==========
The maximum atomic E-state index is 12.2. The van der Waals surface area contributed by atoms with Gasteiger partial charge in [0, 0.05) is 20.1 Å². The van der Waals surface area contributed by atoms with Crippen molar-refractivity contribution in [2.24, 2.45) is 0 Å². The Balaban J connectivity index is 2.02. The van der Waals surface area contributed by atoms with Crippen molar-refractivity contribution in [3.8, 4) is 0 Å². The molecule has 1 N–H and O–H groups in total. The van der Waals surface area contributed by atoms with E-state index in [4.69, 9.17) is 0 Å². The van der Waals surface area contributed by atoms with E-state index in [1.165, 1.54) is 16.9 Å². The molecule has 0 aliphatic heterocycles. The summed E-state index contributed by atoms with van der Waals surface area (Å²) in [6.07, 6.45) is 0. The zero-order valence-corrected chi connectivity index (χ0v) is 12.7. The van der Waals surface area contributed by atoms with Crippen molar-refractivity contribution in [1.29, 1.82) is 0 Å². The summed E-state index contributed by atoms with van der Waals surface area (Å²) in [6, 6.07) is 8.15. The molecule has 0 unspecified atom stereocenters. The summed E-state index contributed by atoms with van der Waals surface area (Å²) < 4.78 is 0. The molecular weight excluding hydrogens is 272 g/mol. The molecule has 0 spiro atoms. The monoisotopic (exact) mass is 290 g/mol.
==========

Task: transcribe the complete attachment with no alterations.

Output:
The maximum atomic E-state index is 12.2. The van der Waals surface area contributed by atoms with Gasteiger partial charge in [0, 0.05) is 20.1 Å². The van der Waals surface area contributed by atoms with Crippen molar-refractivity contribution in [2.24, 2.45) is 0 Å². The Balaban J connectivity index is 2.02. The van der Waals surface area contributed by atoms with Crippen molar-refractivity contribution in [3.8, 4) is 0 Å². The molecule has 1 N–H and O–H groups in total. The van der Waals surface area contributed by atoms with E-state index in [4.69, 9.17) is 0 Å². The van der Waals surface area contributed by atoms with E-state index in [1.165, 1.54) is 16.9 Å². The molecule has 0 aliphatic heterocycles. The summed E-state index contributed by atoms with van der Waals surface area (Å²) in [6.07, 6.45) is 0. The zero-order valence-corrected chi connectivity index (χ0v) is 12.7. The van der Waals surface area contributed by atoms with Crippen molar-refractivity contribution in [1.29, 1.82) is 0 Å². The summed E-state index contributed by atoms with van der Waals surface area (Å²) in [6, 6.07) is 8.15. The molecule has 0 unspecified atom stereocenters. The summed E-state index contributed by atoms with van der Waals surface area (Å²) < 4.78 is 0. The molecular weight excluding hydrogens is 272 g/mol. The molecule has 0 spiro atoms. The monoisotopic (exact) mass is 290 g/mol.